Despite ceding the spotlight to the iOS platform, Apple's OS X desktop operating system won't be exiting the stage any time soon, say industry analysts.
The summer season usually brings with it a series of major updates for Apple users with the new versions of both iOS and OS X. The company is likely to talk up its two operating systems next month when it opens its WWDC developer conference in San Francisco.
Once the star of WWDC presentations, OS X now finds itself toiling in the shadows of the company's hugely successful mobile counterpart. Updates to iOS generate massive headlines, while OS X always plays second fiddle.
Still, the platform looks to remain a vital part of Apple's strategy in the coming years, even as iOS gains a greater influence over the direction of the company's engineering efforts.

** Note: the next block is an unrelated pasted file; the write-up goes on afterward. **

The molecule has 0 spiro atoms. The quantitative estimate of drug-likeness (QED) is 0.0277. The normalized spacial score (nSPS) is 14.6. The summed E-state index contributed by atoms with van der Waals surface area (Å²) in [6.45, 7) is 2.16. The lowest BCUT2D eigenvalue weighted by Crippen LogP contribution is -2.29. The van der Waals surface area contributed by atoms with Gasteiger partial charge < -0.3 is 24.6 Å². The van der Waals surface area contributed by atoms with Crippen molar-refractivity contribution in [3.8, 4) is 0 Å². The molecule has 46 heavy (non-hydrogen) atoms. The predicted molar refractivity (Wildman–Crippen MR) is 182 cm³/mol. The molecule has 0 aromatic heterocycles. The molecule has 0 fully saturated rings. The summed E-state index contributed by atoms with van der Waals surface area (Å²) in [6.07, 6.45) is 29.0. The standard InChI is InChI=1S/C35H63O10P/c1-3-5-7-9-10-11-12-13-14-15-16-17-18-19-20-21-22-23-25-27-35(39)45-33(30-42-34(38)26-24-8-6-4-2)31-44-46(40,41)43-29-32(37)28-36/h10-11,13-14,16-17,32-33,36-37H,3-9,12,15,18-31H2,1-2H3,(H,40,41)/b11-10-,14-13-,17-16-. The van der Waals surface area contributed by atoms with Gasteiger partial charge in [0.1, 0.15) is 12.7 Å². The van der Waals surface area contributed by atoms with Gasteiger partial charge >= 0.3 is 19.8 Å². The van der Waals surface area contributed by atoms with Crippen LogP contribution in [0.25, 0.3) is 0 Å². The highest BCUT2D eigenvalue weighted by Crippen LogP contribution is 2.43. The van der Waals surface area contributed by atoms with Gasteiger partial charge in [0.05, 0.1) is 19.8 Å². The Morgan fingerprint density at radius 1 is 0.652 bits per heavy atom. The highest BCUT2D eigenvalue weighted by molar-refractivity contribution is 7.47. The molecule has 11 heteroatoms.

Van Baker, Gartner research vice president, told V3 that the iOS platform has become a driving force in Apple's strategy. With the iPhone and iPad having surpassed the Mac range as the company's flagship products, the successful components of iOS have been taken to the desktop platform.
"I continue to see further integration between iOS and OS X," he said. "We have already seen LaunchPad, iCloud and other integration points between the two operating systems and I expect more to come going forward."
Baker's sentiments are shared by fellow analyst Carolina Milanesi, who noted that Apple is not alone in seeing its mobile business overtake its traditional PC efforts. With PC vendors across the board seeing a dip in consumer interest, Apple is said to be doing a good job using what works in the mobile space to help buoy its desktop market.
"I see a lot of synergy between the two and I would say that iOS is driving the direction of where the two operating systems are going," Milanesi told V3.
"I see this as a natural evolution of the market that needs to be reflected on the OS. Tablets and smartphones will play a much bigger role than traditional PCs will going forward."